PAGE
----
Q. Are you forming as close of a bond with your team? How is the bond with the team now?
KURT BUSCH: Things are good, with the six weeks especially at the end of the year to run well, have two tests during the off-season, then this past two weeks hanging out with the pit stop guys. They're based in North Carolina. They're not in Colorado. They're right down the street from my house here. I stay at Todd's place when I'm in Colorado. Just definitely tied in the with the team. When you eat, sleep and drink it, that's full-on NASCAR. That's the best way to be with the team.
Q. What kind of people do you have on that team as you would compare it to the other teams and RCR?
KURT BUSCH: I think we're a B plus program right there, right now, as is. What we're able to do with a smaller team is navigate through the waters more quickly. I said that at the media week in Charlotte at how we can take something that we receive from Richard Childress Racing and implement it quicker and not have to have as many channels to get it approved by. That's the exciting part of being a smaller operation.
Q. We're entering a new frontier with boyfriend racing girlfriend. Any thoughts?
KURT BUSCH: It's TMZ now. We used to write about racing, now it's more about the emotional or personal side of it now. It's an element that will draw attention. It's exciting. At the end of the day I don't think it's going to be anything different than a couple racers out there racing.
KURT BUSCH: They're both rookies. Rookies are prone to making mistakes. That is a better opportunity for the two to run into each other.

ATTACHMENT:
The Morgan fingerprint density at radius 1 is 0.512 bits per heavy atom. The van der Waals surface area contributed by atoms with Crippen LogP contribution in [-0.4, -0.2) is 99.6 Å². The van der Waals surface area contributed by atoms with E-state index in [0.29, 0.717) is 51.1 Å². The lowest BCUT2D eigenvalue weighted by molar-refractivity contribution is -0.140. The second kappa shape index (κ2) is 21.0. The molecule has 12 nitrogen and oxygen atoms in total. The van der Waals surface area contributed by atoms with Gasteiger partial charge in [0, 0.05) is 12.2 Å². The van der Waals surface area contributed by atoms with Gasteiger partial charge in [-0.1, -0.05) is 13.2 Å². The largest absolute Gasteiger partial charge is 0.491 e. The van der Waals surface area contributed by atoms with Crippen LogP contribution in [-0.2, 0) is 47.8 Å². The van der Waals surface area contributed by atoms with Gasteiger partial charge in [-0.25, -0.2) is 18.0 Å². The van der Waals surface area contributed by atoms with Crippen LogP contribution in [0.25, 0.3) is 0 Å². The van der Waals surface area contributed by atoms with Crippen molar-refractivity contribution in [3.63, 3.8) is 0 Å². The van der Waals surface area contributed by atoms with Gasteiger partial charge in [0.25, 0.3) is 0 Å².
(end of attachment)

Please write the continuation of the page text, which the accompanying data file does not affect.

But we have to understand that Stenhouse is a two-time defending Nationwide Series champion. That's a big difference.
Q. Did you like the COT? A lot of drivers say looks matter in a car.
KURT BUSCH: The generation five or whatever it was? I thought it was hideous, we took a step back when we introduced that car. In 2007, if we have what we have today, the sport would be further ahead. We have to have a cool-looking car that people want to look at and think that was futuristic. That didn't happen with the Car of Tomorrow.
Q. (No microphone.)
KURT BUSCH: Absolutely. This is that European sedan look. The car has the aesthetic look that Chevrolet can give it its brand, where Toyota can give it its, and Ford.
Q. (No microphone.)
KURT BUSCH: Oh, yeah, I raced Biffle in the wiener mobile. We both had our own.
Q. In some ways you're not removed from being a kid that says, That's a cool-looking car.
KURT BUSCH: Instead of having Hot Wheels in our little suitcase, we might have a garage that has six cars in it. One can be an old car, a sports car, an old truck. I have a bunch of old cars. When you're a car guy, you want something that you race to look cool.
Q. Do you think you're in a better position to have success this year?
KURT BUSCH: This year is great with Barney Visser and Furniture Row. We thought we could do great things with Phoenix Racing. It was just a matter of all the stars aligning perfectly. It almost happened a few times. Plate races, Sonoma, we finished third. But this year definitely. We finished last year with three top 10s in a row. That's the foundation that this team wanted to build right away. Now that we have that done, now we can start looking forward for the top fives and the wins.
Q. Can you talk what kind of track will be the hardest to adapt to with the new car?
KURT BUSCH: The mile-and-a-half's are the core of our schedule. Any team that finds an advantage early on, usually a team that wins Vegas will run all the way till May with an advantage. That's going to be an important race.